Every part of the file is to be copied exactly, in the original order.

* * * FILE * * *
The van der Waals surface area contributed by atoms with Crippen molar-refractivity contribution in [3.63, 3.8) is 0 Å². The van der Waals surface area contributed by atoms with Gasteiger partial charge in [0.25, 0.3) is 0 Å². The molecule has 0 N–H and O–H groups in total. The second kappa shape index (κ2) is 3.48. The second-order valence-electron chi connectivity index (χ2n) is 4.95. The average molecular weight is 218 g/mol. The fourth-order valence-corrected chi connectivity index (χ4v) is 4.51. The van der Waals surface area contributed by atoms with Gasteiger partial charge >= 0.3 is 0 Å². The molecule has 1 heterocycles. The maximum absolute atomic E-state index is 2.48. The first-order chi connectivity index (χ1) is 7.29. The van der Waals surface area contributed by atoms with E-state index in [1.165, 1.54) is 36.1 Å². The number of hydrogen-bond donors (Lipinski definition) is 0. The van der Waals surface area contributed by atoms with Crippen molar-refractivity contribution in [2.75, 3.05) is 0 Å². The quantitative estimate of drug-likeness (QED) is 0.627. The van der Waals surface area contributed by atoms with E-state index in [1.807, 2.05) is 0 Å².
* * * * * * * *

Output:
The van der Waals surface area contributed by atoms with Crippen molar-refractivity contribution in [3.63, 3.8) is 0 Å². The van der Waals surface area contributed by atoms with Gasteiger partial charge in [0.25, 0.3) is 0 Å². The molecule has 0 N–H and O–H groups in total. The second kappa shape index (κ2) is 3.48. The second-order valence-electron chi connectivity index (χ2n) is 4.95. The average molecular weight is 218 g/mol. The fourth-order valence-corrected chi connectivity index (χ4v) is 4.51. The van der Waals surface area contributed by atoms with Gasteiger partial charge >= 0.3 is 0 Å². The molecule has 1 heterocycles. The maximum absolute atomic E-state index is 2.48. The first-order chi connectivity index (χ1) is 7.29. The van der Waals surface area contributed by atoms with E-state index in [1.165, 1.54) is 36.1 Å². The number of hydrogen-bond donors (Lipinski definition) is 0. The van der Waals surface area contributed by atoms with Crippen molar-refractivity contribution in [2.75, 3.05) is 0 Å². The quantitative estimate of drug-likeness (QED) is 0.627. The van der Waals surface area contributed by atoms with E-state index in [1.807, 2.05) is 0 Å².